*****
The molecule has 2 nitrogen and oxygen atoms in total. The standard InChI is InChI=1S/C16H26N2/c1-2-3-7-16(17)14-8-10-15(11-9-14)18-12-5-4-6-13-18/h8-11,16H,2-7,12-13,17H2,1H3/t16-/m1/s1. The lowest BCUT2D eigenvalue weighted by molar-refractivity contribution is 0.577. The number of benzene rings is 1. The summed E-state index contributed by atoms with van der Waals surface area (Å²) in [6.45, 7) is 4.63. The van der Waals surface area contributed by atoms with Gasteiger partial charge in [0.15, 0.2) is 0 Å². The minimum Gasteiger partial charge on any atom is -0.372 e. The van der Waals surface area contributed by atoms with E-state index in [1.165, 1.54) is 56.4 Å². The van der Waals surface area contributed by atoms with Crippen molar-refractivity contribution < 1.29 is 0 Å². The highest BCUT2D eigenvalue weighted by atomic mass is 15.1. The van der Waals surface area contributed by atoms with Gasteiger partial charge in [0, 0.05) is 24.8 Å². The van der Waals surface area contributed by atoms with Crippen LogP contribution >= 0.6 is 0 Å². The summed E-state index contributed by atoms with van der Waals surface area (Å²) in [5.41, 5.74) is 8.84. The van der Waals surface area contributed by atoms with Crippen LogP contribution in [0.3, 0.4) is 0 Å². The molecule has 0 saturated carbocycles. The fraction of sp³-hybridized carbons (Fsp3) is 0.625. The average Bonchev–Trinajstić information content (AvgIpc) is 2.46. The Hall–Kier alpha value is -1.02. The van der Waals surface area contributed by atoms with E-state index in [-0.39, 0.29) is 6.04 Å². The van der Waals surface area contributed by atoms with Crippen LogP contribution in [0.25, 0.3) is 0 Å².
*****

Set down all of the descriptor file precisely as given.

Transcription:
The molecule has 2 nitrogen and oxygen atoms in total. The standard InChI is InChI=1S/C16H26N2/c1-2-3-7-16(17)14-8-10-15(11-9-14)18-12-5-4-6-13-18/h8-11,16H,2-7,12-13,17H2,1H3/t16-/m1/s1. The lowest BCUT2D eigenvalue weighted by molar-refractivity contribution is 0.577. The number of benzene rings is 1. The summed E-state index contributed by atoms with van der Waals surface area (Å²) in [6.45, 7) is 4.63. The van der Waals surface area contributed by atoms with Gasteiger partial charge in [0.15, 0.2) is 0 Å². The minimum Gasteiger partial charge on any atom is -0.372 e. The van der Waals surface area contributed by atoms with E-state index in [1.165, 1.54) is 56.4 Å². The van der Waals surface area contributed by atoms with Crippen molar-refractivity contribution < 1.29 is 0 Å². The highest BCUT2D eigenvalue weighted by atomic mass is 15.1. The van der Waals surface area contributed by atoms with Gasteiger partial charge in [0, 0.05) is 24.8 Å². The van der Waals surface area contributed by atoms with Crippen LogP contribution >= 0.6 is 0 Å². The summed E-state index contributed by atoms with van der Waals surface area (Å²) in [5.41, 5.74) is 8.84. The van der Waals surface area contributed by atoms with Crippen LogP contribution in [0.3, 0.4) is 0 Å². The molecule has 0 saturated carbocycles. The fraction of sp³-hybridized carbons (Fsp3) is 0.625. The average Bonchev–Trinajstić information content (AvgIpc) is 2.46. The Hall–Kier alpha value is -1.02. The van der Waals surface area contributed by atoms with E-state index in [-0.39, 0.29) is 6.04 Å². The van der Waals surface area contributed by atoms with Crippen LogP contribution in [0.25, 0.3) is 0 Å².